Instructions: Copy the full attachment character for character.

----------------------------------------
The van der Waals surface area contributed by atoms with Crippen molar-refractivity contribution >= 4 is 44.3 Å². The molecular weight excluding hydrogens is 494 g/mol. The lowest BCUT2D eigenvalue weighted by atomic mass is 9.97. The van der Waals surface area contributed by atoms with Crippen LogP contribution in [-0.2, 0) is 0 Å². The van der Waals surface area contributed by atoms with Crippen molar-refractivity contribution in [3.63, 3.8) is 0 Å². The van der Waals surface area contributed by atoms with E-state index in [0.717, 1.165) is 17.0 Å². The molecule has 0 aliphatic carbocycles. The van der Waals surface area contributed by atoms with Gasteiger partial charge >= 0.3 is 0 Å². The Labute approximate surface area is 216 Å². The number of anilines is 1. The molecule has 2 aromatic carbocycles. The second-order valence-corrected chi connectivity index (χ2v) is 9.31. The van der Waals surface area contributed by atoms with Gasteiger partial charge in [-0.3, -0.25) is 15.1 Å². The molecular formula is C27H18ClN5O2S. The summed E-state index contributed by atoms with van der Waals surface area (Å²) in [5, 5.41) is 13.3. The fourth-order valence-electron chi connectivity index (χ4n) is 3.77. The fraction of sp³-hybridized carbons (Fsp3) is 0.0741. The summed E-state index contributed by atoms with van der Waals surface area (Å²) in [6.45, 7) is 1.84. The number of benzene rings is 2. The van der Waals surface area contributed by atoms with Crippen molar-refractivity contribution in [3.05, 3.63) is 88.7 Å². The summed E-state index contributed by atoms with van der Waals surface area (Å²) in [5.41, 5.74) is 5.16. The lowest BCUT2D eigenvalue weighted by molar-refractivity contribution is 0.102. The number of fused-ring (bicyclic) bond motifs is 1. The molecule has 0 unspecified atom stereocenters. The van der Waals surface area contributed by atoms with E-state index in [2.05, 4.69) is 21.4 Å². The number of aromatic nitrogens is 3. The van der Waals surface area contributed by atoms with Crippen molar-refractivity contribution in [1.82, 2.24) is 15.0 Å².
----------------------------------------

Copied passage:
The van der Waals surface area contributed by atoms with Crippen molar-refractivity contribution >= 4 is 44.3 Å². The molecular weight excluding hydrogens is 494 g/mol. The lowest BCUT2D eigenvalue weighted by atomic mass is 9.97. The van der Waals surface area contributed by atoms with Crippen LogP contribution in [-0.2, 0) is 0 Å². The van der Waals surface area contributed by atoms with Crippen molar-refractivity contribution in [3.63, 3.8) is 0 Å². The van der Waals surface area contributed by atoms with E-state index in [0.717, 1.165) is 17.0 Å². The molecule has 0 aliphatic carbocycles. The van der Waals surface area contributed by atoms with Gasteiger partial charge >= 0.3 is 0 Å². The Labute approximate surface area is 216 Å². The number of anilines is 1. The molecule has 2 aromatic carbocycles. The second-order valence-corrected chi connectivity index (χ2v) is 9.31. The van der Waals surface area contributed by atoms with Gasteiger partial charge in [-0.3, -0.25) is 15.1 Å². The molecular formula is C27H18ClN5O2S. The summed E-state index contributed by atoms with van der Waals surface area (Å²) in [5, 5.41) is 13.3. The fourth-order valence-electron chi connectivity index (χ4n) is 3.77. The fraction of sp³-hybridized carbons (Fsp3) is 0.0741. The summed E-state index contributed by atoms with van der Waals surface area (Å²) in [6.45, 7) is 1.84. The number of benzene rings is 2. The van der Waals surface area contributed by atoms with Crippen molar-refractivity contribution in [3.05, 3.63) is 88.7 Å². The summed E-state index contributed by atoms with van der Waals surface area (Å²) in [5.41, 5.74) is 5.16. The lowest BCUT2D eigenvalue weighted by molar-refractivity contribution is 0.102. The number of fused-ring (bicyclic) bond motifs is 1. The molecule has 0 unspecified atom stereocenters. The van der Waals surface area contributed by atoms with E-state index in [2.05, 4.69) is 21.4 Å². The number of aromatic nitrogens is 3. The van der Waals surface area contributed by atoms with Crippen molar-refractivity contribution in [1.82, 2.24) is 15.0 Å².